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July 29, 2008

Okafor in good company

I’ve heard a lot of knocks on Emeka Okafor today. Nothing wrong with a fan questioning whether he’s worth the $72 million he’ll make over the next six seasons.

          However, the trashing of this guy is ridiculous.

          Statistics can lie, but here’s one I’ve always believed is telling: There are only four players in the NBA who averaged a double-double in each of the last four NBA seasons.

          Tim Duncan, Dwight Howard, Steve Nash and Okafor.

          Obviously Okafor is fourth among those four, as far as accomplishment in the NBA. But when you’re in a circle like that, it conveys a player who is doing something right night after night.

          The Bobcats acknowledged that consistency with this new agreement.

Posted by Observer Sports on July 29, 2008 at 06:42 PM | Permalink | Comments (136)

July 27, 2008

Some 'comps' for Okafor?

There’s a concept in real estate called, “comps,’’ as in you can’t appraise something’s value without at least two examples of what comparable properties were worth.

        I would argue that Milwaukee’s Andrew Bogut and Golden State’s Andris Biedrins are big men of comparable value to Emeka Okafor. And with both of them signed, they represent comps.

          Please, no overstated statistical analyses (yes, I’m talking to you, Michael Procton). I’m not ranking these three versus each other. I’m simply saying that with different skill sets and teammates, they are roughly comparable players at roughly the same position.

          So consider:

Biedrins has reportedly agreed to a 6-year contract, worth approximately $63 million, with a player opt-out after five seasons. So that’s a $10.5 million average, but with the significant advantage of a player opt-out.

          Bogut reportedly was guaranteed $60 million over five years (a $12 million average) plus incentives that could push total compensation up to $72 million. (Those incentives, such as the Bucks winning the NBA championship, sound pretty challenging.)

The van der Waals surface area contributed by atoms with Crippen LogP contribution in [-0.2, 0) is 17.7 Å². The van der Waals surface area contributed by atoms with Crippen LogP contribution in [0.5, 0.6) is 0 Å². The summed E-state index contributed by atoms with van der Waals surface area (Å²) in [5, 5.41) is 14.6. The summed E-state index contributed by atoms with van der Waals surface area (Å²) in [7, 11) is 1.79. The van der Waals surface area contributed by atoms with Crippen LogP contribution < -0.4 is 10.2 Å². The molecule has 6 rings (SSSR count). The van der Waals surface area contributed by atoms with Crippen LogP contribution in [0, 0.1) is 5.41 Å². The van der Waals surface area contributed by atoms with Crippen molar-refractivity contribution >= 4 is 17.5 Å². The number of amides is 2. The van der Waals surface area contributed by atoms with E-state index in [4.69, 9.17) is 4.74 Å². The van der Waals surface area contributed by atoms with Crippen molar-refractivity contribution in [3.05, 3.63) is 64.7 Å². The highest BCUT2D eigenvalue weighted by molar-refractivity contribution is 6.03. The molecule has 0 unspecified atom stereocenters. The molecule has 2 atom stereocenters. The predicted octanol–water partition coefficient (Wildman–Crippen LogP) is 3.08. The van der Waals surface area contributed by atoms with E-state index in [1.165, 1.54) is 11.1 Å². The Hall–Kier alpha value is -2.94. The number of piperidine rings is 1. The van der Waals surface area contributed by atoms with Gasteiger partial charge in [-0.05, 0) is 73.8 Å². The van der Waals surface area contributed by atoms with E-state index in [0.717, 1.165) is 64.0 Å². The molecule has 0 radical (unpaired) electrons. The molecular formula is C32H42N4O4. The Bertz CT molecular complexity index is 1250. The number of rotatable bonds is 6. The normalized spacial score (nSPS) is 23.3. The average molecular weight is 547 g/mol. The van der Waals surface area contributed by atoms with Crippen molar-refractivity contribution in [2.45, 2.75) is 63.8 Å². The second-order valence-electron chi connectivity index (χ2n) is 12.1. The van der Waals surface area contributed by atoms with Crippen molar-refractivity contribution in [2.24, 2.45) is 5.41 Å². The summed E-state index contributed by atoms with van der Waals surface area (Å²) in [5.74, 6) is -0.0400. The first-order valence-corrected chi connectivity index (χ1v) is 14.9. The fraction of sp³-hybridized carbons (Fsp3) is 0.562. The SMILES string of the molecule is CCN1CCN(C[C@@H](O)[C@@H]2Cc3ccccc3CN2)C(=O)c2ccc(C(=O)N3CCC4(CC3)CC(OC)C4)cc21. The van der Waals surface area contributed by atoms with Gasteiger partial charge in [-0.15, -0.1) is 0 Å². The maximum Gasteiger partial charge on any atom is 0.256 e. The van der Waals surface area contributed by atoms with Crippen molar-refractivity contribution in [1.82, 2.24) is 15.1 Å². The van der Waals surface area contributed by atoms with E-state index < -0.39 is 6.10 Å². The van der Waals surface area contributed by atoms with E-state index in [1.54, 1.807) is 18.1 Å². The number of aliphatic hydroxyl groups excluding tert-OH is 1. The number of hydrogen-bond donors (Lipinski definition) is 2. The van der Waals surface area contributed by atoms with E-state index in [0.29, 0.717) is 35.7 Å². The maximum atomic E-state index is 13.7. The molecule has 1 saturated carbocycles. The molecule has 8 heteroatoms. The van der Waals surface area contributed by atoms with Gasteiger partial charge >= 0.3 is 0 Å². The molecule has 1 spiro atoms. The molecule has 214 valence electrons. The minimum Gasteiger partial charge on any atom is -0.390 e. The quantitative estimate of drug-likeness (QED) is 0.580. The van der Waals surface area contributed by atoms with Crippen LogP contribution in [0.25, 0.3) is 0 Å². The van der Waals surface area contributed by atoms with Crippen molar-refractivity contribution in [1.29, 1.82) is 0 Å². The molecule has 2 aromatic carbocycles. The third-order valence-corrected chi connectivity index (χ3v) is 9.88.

Okafor was once offered over $12 million a season. Now, according to a source I consider credible, the Bobcats offer is much closer to a $10 million-a-season average.

          Bottom line: If the Bobcats were in danger of over-paying Okafor at over $12 million a season, they’re low-balling him now if they’re offering $10 million a season.

Posted by Observer Sports on July 27, 2008 at 08:59 PM | Permalink | Comments (45)

July 25, 2008

Getting fair value for Okafor in sign-and-trade could be difficult

I had an interview with Bobcats general manager Rod Higgins Friday, and the most enlightening thing he said was how difficult it would be to get fair value for Emeka Okafor in a sign-and-trade.

Higgins mentioned how the base-year compensation rule gets in the way (the Bobcats could take back roughly half of what Okafor’s new salary-cap number would be.) Also, it’s never easy to swap a young big man for a comparable part.

Translation: The Bobcats don’t want to be cornered into giving up Okafor in sign-and-trade. So maybe it’s possible they’ll just wait for Okafor to sign the one-year qualifying offer and see how this evolves.

There would still be opportunities to get something for Okafor, whether at the trade deadline in February or next summer. They’d lose some protection once Okafor becomes an unrestricted free agent (as the Clippers did with Elton Brand and the Warriors did with Baron Davis), but working with the Bobcats on a sign-and-trade NEXT summer could still be the best way to maximize what Okafor makes in a long-term deal.

The question becomes how Okafor would respond to being a short-timer in


. He’d be in a contract year, which often brings the best out in players. But he’d also be one season away from being somewhere else.


Posted by Observer Sports on July 25, 2008 at 06:08 PM | Permalink | Comments (22)

July 23, 2008

Rule will complicate any Okafor trade

As if this Emeka Okafor situation won’t get complicated enough already, I’m told by front-office folk from two other NBA franchises that an NBA salary-cap rule – base-year compensation – makes it challenging to trade a restricted free agent for fair value.

    Base-year compensation hasn’t been much of an issue here because both of Charlotte’s NBA franchises – the Hornets, then the Bobcats – tend to be frugal, which means they’re often under the salary cap. That typically reduces the impact of base-year comp.